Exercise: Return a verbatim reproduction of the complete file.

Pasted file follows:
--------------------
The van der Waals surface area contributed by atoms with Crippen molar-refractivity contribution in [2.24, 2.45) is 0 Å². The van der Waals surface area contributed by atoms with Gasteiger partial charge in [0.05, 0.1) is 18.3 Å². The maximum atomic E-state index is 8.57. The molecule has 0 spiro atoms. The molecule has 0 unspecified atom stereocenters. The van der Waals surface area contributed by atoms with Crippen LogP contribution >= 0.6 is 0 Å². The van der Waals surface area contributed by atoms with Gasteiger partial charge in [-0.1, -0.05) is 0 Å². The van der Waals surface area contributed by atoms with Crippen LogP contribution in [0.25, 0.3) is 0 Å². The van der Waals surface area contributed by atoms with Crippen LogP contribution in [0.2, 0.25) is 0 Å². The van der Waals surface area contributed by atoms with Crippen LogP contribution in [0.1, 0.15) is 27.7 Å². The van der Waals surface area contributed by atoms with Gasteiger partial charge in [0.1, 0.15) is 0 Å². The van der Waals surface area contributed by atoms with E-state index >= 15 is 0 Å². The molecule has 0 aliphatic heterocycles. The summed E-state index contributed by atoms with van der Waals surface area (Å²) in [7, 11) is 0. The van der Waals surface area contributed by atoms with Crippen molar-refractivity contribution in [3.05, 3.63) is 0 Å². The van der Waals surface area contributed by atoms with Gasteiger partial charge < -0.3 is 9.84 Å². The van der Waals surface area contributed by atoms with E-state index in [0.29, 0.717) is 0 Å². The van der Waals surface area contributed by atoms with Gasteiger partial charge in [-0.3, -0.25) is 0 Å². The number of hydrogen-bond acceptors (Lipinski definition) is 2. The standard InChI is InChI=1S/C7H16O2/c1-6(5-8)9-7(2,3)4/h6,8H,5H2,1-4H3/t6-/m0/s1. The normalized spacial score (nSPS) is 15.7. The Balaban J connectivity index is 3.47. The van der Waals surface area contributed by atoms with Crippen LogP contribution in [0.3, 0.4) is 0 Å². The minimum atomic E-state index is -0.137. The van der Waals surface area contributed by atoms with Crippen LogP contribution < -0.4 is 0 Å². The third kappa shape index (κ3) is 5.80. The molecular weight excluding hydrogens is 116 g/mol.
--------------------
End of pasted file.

The van der Waals surface area contributed by atoms with Crippen molar-refractivity contribution in [2.24, 2.45) is 0 Å². The van der Waals surface area contributed by atoms with Gasteiger partial charge in [0.05, 0.1) is 18.3 Å². The maximum atomic E-state index is 8.57. The molecule has 0 spiro atoms. The molecule has 0 unspecified atom stereocenters. The van der Waals surface area contributed by atoms with Crippen LogP contribution >= 0.6 is 0 Å². The van der Waals surface area contributed by atoms with Gasteiger partial charge in [-0.1, -0.05) is 0 Å². The van der Waals surface area contributed by atoms with Crippen LogP contribution in [0.25, 0.3) is 0 Å². The van der Waals surface area contributed by atoms with Crippen LogP contribution in [0.2, 0.25) is 0 Å². The van der Waals surface area contributed by atoms with Crippen LogP contribution in [0.1, 0.15) is 27.7 Å². The van der Waals surface area contributed by atoms with Gasteiger partial charge in [0.1, 0.15) is 0 Å². The van der Waals surface area contributed by atoms with E-state index >= 15 is 0 Å². The molecule has 0 aliphatic heterocycles. The summed E-state index contributed by atoms with van der Waals surface area (Å²) in [7, 11) is 0. The van der Waals surface area contributed by atoms with Crippen molar-refractivity contribution in [3.05, 3.63) is 0 Å². The van der Waals surface area contributed by atoms with Gasteiger partial charge < -0.3 is 9.84 Å². The van der Waals surface area contributed by atoms with E-state index in [0.29, 0.717) is 0 Å². The van der Waals surface area contributed by atoms with Gasteiger partial charge in [-0.3, -0.25) is 0 Å². The number of hydrogen-bond acceptors (Lipinski definition) is 2. The standard InChI is InChI=1S/C7H16O2/c1-6(5-8)9-7(2,3)4/h6,8H,5H2,1-4H3/t6-/m0/s1. The normalized spacial score (nSPS) is 15.7. The Balaban J connectivity index is 3.47. The van der Waals surface area contributed by atoms with Crippen LogP contribution in [0.3, 0.4) is 0 Å². The minimum atomic E-state index is -0.137. The van der Waals surface area contributed by atoms with Crippen LogP contribution < -0.4 is 0 Å². The third kappa shape index (κ3) is 5.80. The molecular weight excluding hydrogens is 116 g/mol.